RBS 6 Nations: It's Ireland's turn to crush England, says Jamie Heaslip
Mention Twickenham to Jamie Heaslip and his face lights up. It's a strange reaction given that Ireland's Number eight has had some pretty low as well as spectacularly high moments at English rugby's home in south-west London.
"My first ever game we got absolutely owned there. It was 2008 and it was the last game of the Six Nations as well. The excitement that was in me was quickly beaten out of me that day," he recalls.
England won 33-10. Ouch.
Two years later, Ireland were 20-16 victors at Twickenham where Tommy Bowe scored a brace of tries separated by a Keith Earls touchdown.
But Ireland's recent record against England is not good.
"We haven't beaten them the last three times, including the World Cup warm-up," Heaslip muses.
"But in terms of grounds around the world, I really like it. It's a big stadium but people are surprisingly close to you.
"I really like when you pull in on the bus. You see all the people out; it's like Aintree or something. They're all out having their tea and their Pimms out of the back of their Range Rovers – quite proper, like a posh tailgate party.
"And they have that walk into the changing rooms, which I just love. Everyone's there. At the Aviva you don't see anyone until you come out of the tunnel, but there you get that sense of anticipation and excitement floating in the air and it gets you giddy.
"The England game, whether it's at Twickenham or at the Aviva, goes up a level. It's really exciting," he continues.
"I have a lot of family over there; my sister lives in Richmond with her husband. They have a pre-match lunch and they walk from their house to the game, stopping for a couple of wet ones along the way. It's just a really good fixture to play in and go to," he explains.
The driving maul is a weapon Ireland deployed successfully against both Scotland and Wales. Heaslip jokes when questioned on that particular subject.
"Yeah, Plum (forwards coach John Plumtree) has got to be given a bit of credit I suppose, but you never know - you might have a row on your hands there, the forwards might never talk to you again!" he quips.
"With the background he has, the maul has to be respected. I think, though, if you look at all the Irish clubs this year they've been using it as a threat themselves. I know in Leinster we've used it a couple of times with good returns.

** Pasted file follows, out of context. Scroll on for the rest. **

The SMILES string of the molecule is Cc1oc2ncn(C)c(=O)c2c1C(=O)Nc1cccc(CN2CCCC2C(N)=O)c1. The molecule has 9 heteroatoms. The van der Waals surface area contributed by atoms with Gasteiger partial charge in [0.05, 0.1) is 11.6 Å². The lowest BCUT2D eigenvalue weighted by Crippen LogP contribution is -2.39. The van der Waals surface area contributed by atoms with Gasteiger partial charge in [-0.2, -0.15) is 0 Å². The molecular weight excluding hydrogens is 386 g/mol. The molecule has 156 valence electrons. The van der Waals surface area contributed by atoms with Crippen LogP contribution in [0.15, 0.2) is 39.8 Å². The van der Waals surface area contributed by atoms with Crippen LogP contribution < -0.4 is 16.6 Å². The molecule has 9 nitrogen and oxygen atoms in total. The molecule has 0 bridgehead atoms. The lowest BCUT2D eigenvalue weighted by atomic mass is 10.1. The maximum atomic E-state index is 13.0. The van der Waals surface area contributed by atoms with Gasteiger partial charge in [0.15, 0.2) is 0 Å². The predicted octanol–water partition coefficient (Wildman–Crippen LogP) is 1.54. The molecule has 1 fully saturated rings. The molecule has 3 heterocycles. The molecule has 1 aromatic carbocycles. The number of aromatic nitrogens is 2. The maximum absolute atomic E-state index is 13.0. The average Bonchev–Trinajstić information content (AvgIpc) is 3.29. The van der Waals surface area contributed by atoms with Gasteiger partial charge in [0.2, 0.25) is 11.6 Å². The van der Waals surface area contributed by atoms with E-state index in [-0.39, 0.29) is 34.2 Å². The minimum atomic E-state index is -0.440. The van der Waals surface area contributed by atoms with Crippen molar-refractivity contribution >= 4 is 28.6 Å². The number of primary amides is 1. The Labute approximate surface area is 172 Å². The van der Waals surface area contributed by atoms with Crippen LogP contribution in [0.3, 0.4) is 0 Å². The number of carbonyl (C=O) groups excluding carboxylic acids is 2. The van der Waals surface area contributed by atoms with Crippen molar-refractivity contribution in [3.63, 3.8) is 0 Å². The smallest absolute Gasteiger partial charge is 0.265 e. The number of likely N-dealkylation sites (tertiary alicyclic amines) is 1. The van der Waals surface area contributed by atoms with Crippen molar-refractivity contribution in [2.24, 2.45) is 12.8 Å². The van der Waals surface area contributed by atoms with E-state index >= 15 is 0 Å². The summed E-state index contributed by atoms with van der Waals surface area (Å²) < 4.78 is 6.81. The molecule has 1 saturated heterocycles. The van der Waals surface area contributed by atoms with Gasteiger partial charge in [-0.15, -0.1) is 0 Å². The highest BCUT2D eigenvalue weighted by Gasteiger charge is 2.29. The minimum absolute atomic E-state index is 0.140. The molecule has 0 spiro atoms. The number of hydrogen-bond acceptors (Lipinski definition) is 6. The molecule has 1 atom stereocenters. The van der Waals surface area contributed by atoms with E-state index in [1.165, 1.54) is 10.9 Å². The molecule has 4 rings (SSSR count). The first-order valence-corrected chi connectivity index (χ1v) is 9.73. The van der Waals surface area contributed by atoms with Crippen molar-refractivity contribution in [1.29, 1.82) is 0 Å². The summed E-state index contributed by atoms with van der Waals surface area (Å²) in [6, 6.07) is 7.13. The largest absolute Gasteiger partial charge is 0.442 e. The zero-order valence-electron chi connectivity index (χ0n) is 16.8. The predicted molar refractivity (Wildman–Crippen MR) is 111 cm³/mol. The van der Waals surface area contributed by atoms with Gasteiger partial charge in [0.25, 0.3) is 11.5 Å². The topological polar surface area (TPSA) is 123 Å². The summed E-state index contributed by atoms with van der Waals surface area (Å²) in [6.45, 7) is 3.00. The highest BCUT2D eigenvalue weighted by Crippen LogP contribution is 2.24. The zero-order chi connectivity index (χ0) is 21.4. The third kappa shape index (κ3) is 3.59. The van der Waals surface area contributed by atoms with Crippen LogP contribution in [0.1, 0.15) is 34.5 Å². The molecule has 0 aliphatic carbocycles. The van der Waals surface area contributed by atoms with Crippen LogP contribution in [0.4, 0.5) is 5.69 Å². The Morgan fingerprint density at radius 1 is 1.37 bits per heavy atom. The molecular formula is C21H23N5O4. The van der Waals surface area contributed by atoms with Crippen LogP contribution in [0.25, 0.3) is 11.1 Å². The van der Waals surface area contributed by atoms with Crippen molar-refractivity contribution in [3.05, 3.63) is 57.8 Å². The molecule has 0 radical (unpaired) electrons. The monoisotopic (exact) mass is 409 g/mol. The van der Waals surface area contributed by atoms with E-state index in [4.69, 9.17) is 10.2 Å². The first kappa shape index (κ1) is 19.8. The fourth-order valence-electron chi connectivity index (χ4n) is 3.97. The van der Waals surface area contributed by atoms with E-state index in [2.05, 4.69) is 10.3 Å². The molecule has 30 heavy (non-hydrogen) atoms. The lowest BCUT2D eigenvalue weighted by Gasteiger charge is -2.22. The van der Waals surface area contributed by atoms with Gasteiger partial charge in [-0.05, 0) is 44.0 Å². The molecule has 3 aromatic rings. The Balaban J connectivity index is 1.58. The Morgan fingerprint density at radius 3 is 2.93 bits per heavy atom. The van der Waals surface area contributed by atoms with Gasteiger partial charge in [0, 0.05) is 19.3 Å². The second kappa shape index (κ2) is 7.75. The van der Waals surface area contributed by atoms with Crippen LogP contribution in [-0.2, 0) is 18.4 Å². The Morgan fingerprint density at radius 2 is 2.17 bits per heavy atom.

"And in fairness to them England, are doing the same thing. Their maul has to be respected as well.
"But it's like anything – if you have a very good maul it's got to be respected, they've got to put numbers into it to defend it and that potentially might free up space somewhere else.
"You've got to have multiple threats. We've worked hard on the maul but also other things, and we have got one or two scores off the back of it.
"But I'm pretty sure that's not always going to happen – we're still going to have to put the same work in and hopefully threaten the way we have done."
Asked about the relative inexperience of the two men who, for the third Six Nations match in a row will be his flankers, he lauds Munster's Peter O'Mahony and Ulster's Chris Henry.
"I think they've got enough (experience) now to be honest; they're playing Heineken Cup regularly," Heaslip points out . "I'm not too sure many caps they have. I'm pretty sure they're both in double figures"
Henry has 11, O'Mahony has 21.
"He (O'Mahony) is playing some really good footy, same as Chris. The two of them get through a lot of work and both have their unique characteristics on the field," Heaslip enthuses.
Henry has been deputising for Leinster open-side Sean O'Brien who was ruled out of the series following surgery to repair the shoulder he dislocated in the post-Christmas derby win over Ulster at the RDS.
In Heaslip's opinion, Henry is making a very good fist of things.
"Seanie is a very different player than let's say Chris at seven, but that's like saying I'm a very different player than (England's) Billy Vunipola; different players, different characteristics," he says.
So with this crucial game against England now just two days away, is he happy with the Irish back row?
"Yeah, but never happy. Well, I am – I'm an eternal optimist. But we're never happy, we're never satisfied," is his somewhat cryptic reply.
"We've a lot of work-ons from the last game, we've a big challenge ahead of us this game as that back-row unit. I don't know if we're happy. I don't think Joe (Schmidt) will ever let us be happy."